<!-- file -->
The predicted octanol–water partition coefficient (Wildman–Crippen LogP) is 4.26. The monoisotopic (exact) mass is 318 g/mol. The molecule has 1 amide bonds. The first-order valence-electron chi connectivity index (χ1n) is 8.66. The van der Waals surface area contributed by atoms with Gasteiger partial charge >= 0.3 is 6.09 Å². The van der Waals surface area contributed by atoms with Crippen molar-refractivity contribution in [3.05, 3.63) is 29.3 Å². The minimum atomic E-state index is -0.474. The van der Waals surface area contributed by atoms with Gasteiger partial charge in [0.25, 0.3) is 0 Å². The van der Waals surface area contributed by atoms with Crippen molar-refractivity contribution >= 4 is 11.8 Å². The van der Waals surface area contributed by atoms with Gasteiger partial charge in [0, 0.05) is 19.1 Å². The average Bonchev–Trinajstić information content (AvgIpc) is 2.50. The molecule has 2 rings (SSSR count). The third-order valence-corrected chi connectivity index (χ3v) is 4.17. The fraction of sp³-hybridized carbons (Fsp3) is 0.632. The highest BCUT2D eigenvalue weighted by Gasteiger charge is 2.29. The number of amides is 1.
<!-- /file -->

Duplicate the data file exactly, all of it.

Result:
The predicted octanol–water partition coefficient (Wildman–Crippen LogP) is 4.26. The monoisotopic (exact) mass is 318 g/mol. The molecule has 1 amide bonds. The first-order valence-electron chi connectivity index (χ1n) is 8.66. The van der Waals surface area contributed by atoms with Gasteiger partial charge >= 0.3 is 6.09 Å². The van der Waals surface area contributed by atoms with Crippen molar-refractivity contribution in [3.05, 3.63) is 29.3 Å². The minimum atomic E-state index is -0.474. The van der Waals surface area contributed by atoms with Gasteiger partial charge in [0.25, 0.3) is 0 Å². The van der Waals surface area contributed by atoms with Crippen molar-refractivity contribution >= 4 is 11.8 Å². The van der Waals surface area contributed by atoms with Gasteiger partial charge in [0, 0.05) is 19.1 Å². The average Bonchev–Trinajstić information content (AvgIpc) is 2.50. The molecule has 2 rings (SSSR count). The third-order valence-corrected chi connectivity index (χ3v) is 4.17. The fraction of sp³-hybridized carbons (Fsp3) is 0.632. The highest BCUT2D eigenvalue weighted by Gasteiger charge is 2.29. The number of amides is 1.